How to Get Your First Gig
After having strived long and hard to develop a high level of skill as an instrumentalist or singer it would be nice to think that a world of work awaits just around the corner. Well, in a sense it does, but it won’t automatically find its way to you, at least not at first. You have to go out and find it for yourself.
How you go about getting your first gig depends to a certain extent on the type of gig you are looking for and what you have to offer. Having a professional image is a good starting point, and to this end there are a number of things you can do, such as:
- have a professional-looking website
- have a demo CD or DVD to give to potential clients
- have a business card
- have a good portfolio (ideally this would include photographs, testimonials, and places you have played, but if you are new, just having a professional photo is a good start).
Basically you have to convince people that you are worth doing business with, and start selling yourself or band.
Approach venues that have live music similar to what you have to offer. If different artists perform on a regular basis it might be possible to get your foot in the door by speaking to the right person and showing him or her what you have to offer.
Approach venues that don’t have but could benefit from live music. Be prepared to convince the manager or owner exactly how using your services could be beneficial for their business.
Approaching agents is another option, but there is no guarantee that they will start sending work your way for any number of reasons.
Use emails to introduce yourself to potential clients, but do your research first and be sure to email the right people. If your email is not addressed to a specific person it qualifies as spam, and will probably be treated as such. Your email should contain a brief introduction, with links to your website and possibly one or two other sites where visitors can see and hear you perform and read more about you (using links is better than sending file attachments).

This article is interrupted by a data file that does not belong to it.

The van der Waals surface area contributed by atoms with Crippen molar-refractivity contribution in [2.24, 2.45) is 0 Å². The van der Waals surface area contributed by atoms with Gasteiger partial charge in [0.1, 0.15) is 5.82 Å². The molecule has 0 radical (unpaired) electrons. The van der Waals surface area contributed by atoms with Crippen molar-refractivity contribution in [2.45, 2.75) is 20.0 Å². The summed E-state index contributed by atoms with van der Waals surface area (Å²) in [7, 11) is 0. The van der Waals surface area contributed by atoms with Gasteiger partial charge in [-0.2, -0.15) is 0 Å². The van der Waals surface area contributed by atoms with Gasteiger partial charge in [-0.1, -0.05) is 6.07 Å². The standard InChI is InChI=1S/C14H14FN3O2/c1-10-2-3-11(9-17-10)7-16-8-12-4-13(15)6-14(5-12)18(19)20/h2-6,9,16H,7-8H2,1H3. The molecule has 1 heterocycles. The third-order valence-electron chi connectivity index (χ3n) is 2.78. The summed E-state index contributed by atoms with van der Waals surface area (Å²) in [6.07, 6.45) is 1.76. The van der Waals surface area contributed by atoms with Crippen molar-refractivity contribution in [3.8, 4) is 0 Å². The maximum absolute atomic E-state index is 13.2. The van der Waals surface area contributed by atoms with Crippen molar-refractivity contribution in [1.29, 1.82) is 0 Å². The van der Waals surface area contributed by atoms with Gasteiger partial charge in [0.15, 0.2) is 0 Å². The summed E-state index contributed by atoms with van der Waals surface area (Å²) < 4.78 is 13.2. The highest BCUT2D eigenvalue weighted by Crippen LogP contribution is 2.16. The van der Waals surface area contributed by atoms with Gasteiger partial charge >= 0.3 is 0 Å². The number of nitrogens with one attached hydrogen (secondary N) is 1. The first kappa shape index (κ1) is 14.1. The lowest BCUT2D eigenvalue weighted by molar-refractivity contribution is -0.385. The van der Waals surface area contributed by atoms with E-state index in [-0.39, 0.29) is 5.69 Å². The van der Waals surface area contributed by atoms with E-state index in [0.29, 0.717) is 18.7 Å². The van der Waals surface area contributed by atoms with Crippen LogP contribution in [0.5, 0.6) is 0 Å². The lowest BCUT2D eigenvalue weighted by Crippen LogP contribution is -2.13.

In order to get your first gig, and any subsequent gigs for that matter, the most important thing is to be constantly proactive. Be persistent but also be aware that there is a fine line between persistence and becoming a nuisance. The latter will alienate the very people who you want to do business with.
When you finally secure a gig, if it’s a public gig (and not a private function) be prepared to do a lot of work to get people to come and support you. Begin by getting the word out to your friends, family, and social media contacts. Generating a good crowd is probably the best way to ensure a return booking if you’re performing at a bar, club, or restaurant. One band I know brought so many people along to their wine bar gig that they drank the bar dry. The manager was naturally delighted and the band was given further bookings.
It’s always a risk for anyone booking you for the first time, but by having a professional approach you are helping to take the risk out of the equation.
There are many more tips on how to get gigs, and other useful information for musicians in my book:
Breaking into the Music Business: An Essential Guide for Performers
If, after all your efforts, you still haven’t been able to get a gig, perhaps it’s time to think about organising your own! See the related article How to Organise a Concert.